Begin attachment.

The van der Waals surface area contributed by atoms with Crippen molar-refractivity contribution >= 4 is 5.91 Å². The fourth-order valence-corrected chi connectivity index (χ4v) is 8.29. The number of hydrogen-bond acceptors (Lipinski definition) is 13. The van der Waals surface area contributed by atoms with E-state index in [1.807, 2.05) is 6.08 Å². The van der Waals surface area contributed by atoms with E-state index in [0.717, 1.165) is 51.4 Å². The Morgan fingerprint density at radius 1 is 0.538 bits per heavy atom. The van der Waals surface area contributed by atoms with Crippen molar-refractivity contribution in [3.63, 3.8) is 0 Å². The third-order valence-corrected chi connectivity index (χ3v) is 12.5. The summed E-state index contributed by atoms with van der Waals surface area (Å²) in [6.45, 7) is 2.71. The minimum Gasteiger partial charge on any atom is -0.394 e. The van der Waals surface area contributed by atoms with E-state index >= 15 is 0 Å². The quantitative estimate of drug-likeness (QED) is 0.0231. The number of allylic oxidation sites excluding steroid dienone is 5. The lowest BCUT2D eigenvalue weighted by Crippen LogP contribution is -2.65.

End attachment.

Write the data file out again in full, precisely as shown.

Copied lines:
The van der Waals surface area contributed by atoms with Crippen molar-refractivity contribution >= 4 is 5.91 Å². The fourth-order valence-corrected chi connectivity index (χ4v) is 8.29. The number of hydrogen-bond acceptors (Lipinski definition) is 13. The van der Waals surface area contributed by atoms with E-state index in [1.807, 2.05) is 6.08 Å². The van der Waals surface area contributed by atoms with E-state index in [0.717, 1.165) is 51.4 Å². The Morgan fingerprint density at radius 1 is 0.538 bits per heavy atom. The van der Waals surface area contributed by atoms with Crippen molar-refractivity contribution in [3.63, 3.8) is 0 Å². The third-order valence-corrected chi connectivity index (χ3v) is 12.5. The summed E-state index contributed by atoms with van der Waals surface area (Å²) in [6.45, 7) is 2.71. The minimum Gasteiger partial charge on any atom is -0.394 e. The van der Waals surface area contributed by atoms with E-state index >= 15 is 0 Å². The quantitative estimate of drug-likeness (QED) is 0.0231. The number of allylic oxidation sites excluding steroid dienone is 5. The lowest BCUT2D eigenvalue weighted by Crippen LogP contribution is -2.65.